At my school in north-west London I belonged to the ‘House of Becket‘. This meant little more than wearing the green of the house on sports days. But the historical Becket connection, which interested me more, came through the old manor house at Harrow, which was “formerly the occasional residence of the archbishops of Canterbury. In the year 1170, Thomas à Becket, being about to visit Woodstock, for the purpose of paying his respects to the young Henry Plantagenet, then lately crowned, and associated with his father in the government of the kingdom, received a command, whilst he was on his journey thither, to forbear his visit, and repair immediately to his own diocese. The prelate obeyed, and at his return spent some days at his manor of Harrow, keeping great hospitality. During this time he received many civilities from the Abbot of the neighbouring monastery of St. Albans. Two of his own clergy, Nigellus de Sackville, who is called the usurping Rector of Harrow, and Robert de Broc, the Vicar, treated him with great disrespect, and maimed the horse which carried his provisions, for which they were both publicly excommunicated by the Archbishop on the ensuing Christmas-day at Canterbury. This happened a few days before Becket was murdered.” (From: ‘Harrow on the Hill’, The Environs of London: volume 2: County of Middlesex (1795), pp. 559-588) That would have been in 1180. It was therefore a funny coincidence to find a church, built only a few years later, dedicated to Thomas a Becket, on the banks of the Lago di Como, in the village of Corenno Plinio (so named because it is thought Pliny’s second villa on the lake was located nearby). Sometimes coincidences go somewhere; sometimes they are enough in themselves. This is probably one of the latter, but it would be interesting to find out how the murdered Archbishop of Canterbury came to be commemorated just a few years later on the shore of an Italian lake…
As a golden oldie for late night entertainment with a group of youngsters, Ocean’s Eleven, Stephen Soderberg’s 2001 remake of Lewis Milestone’s 1960 rat pack original, is a fair-to-middle-ing option, a super-heist movie with a super cast, topped by George Clooney, who robs a high security vault and gets beaten up without ever a hair being out of place – but that’s super-stardom for you. Because I have been reading Robert D. Hare’s book about psychopathy, Without Conscience, I couldn’t help but recognise the symptoms in Danny Ocean (Clooney’s character): glib and superficial; egocentric and grandiose; lack of remorse or guilt; deceitful and manipulative; need for excitement; lack of responsibility… Danny Ocean ticks off more than a few of the tell-tale symptoms on Hare’s psychopathy checklist. I shall do a separate post about Hare’s book in due course, but I have been deeply impressed by the apparent ubiquity of the condition, which does not necessarily lead to morally compromised roles such as the one Clooney plays.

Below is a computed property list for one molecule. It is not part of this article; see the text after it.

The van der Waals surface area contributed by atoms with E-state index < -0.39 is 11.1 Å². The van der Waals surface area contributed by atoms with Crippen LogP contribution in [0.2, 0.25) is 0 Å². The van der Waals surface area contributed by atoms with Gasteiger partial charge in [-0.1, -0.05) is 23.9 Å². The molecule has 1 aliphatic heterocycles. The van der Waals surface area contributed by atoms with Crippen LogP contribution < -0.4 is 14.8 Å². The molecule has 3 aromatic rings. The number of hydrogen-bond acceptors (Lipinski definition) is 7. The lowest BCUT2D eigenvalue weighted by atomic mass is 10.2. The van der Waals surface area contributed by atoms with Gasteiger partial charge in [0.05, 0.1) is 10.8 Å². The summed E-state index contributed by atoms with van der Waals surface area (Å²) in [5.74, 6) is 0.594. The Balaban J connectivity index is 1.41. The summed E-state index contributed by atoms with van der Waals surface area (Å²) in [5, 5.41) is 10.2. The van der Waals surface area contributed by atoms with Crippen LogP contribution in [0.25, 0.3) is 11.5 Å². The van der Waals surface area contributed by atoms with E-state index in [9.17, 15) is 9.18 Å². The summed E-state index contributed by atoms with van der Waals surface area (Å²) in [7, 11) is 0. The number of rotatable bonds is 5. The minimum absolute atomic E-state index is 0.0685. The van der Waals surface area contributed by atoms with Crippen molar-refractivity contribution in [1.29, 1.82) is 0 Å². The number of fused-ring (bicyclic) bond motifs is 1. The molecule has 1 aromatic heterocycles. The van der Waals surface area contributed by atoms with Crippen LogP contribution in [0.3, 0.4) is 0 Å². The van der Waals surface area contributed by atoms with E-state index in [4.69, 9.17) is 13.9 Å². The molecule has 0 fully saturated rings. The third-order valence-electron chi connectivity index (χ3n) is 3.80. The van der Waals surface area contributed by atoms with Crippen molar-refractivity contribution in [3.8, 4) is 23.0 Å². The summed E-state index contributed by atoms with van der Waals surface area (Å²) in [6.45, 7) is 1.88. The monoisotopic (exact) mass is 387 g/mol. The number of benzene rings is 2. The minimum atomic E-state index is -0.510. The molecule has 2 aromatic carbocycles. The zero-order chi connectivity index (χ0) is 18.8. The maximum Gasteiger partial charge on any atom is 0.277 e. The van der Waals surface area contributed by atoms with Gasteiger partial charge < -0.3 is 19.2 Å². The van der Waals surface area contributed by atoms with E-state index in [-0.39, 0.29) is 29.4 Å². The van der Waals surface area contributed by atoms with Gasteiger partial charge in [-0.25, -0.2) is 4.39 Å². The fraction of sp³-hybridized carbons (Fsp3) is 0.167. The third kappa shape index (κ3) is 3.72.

Today I watched Stanley Donen’s 1980 science fiction thriller, Saturn 3, not for its good reputation but, actually, the reverse. The screenplay was written by novelist Martin Amis – his only such venture. He would later claim that not much of his original screenplay survived and used this as an alibi for, despite featuring a strong cast – Kirk Douglas, Farrah Fawcett, Harvey Keitel – the film was, as they say, not a critical success. It is, at least, an interesting exercise in what might have been. Douglas’s performance never quite gels. Farrah Fawcett is demeaned as a frail, frequently screaming beauty (the contrast with Sigourney Weaver’s role in Alien, screened just the year before, is stark) and, strangely, Harvey Keitel, playing a homicidal sociopath, never really rises above the wooden (not least because his voice was, for reasons that escape me, dubbed over by British actor Roy Dotrice). The film’s budget was cut back and the special effects clearly suffered – a disadvantage in the era of Alien and Star Wars, but that is surely not the whole explanation. The film has its moments. Was it, I wonder, the first to feature ‘brain links’ at the base of the skull (later to become ubiquitous in films like The Matrix and series like Real Humans)? Whether derivative or not (a basic plot element is a robot with a mind of its own), the film certainly genuflects to Stanley Kubrick’s 2001: A Space Odyssey. (The following exchange between the willful robot, Hector, echoing Hal, and Harvey Keitel’s sociopath, Benson, is one of the comic highlights of the film: Benson – ‘You’re malfunctioning.’ Hector – ‘No, you are.’) In his musical score, for example, the accomplished Elmer Bernstein deliberately nods at Richard Strauss’s Thus Spake Zarathustra. In any case, the opening scene, with an extraordinarily lengthy space ship hoving slowly and continuously into view from the top of the screen, is surely a homage to Kubrick’s Discovery One and just as surely among the targets in the opening sequence of Mel Brooks’s spoof Spaceballs. By coincidence, I have just read, as background research for a character, Robert D. Hare’s seminal work about psychopaths, Without Conscience. Donen’s (or Keitel’s) error is to make the sociopathic Benson strange from the outset for, in reality, psychopaths are all too plausible and glib. Their strangeness only becomes apparent in retrospect – when it’s too late, whereas Douglas and Fawcett are put on their guard from the moment Keitel’s character first appears.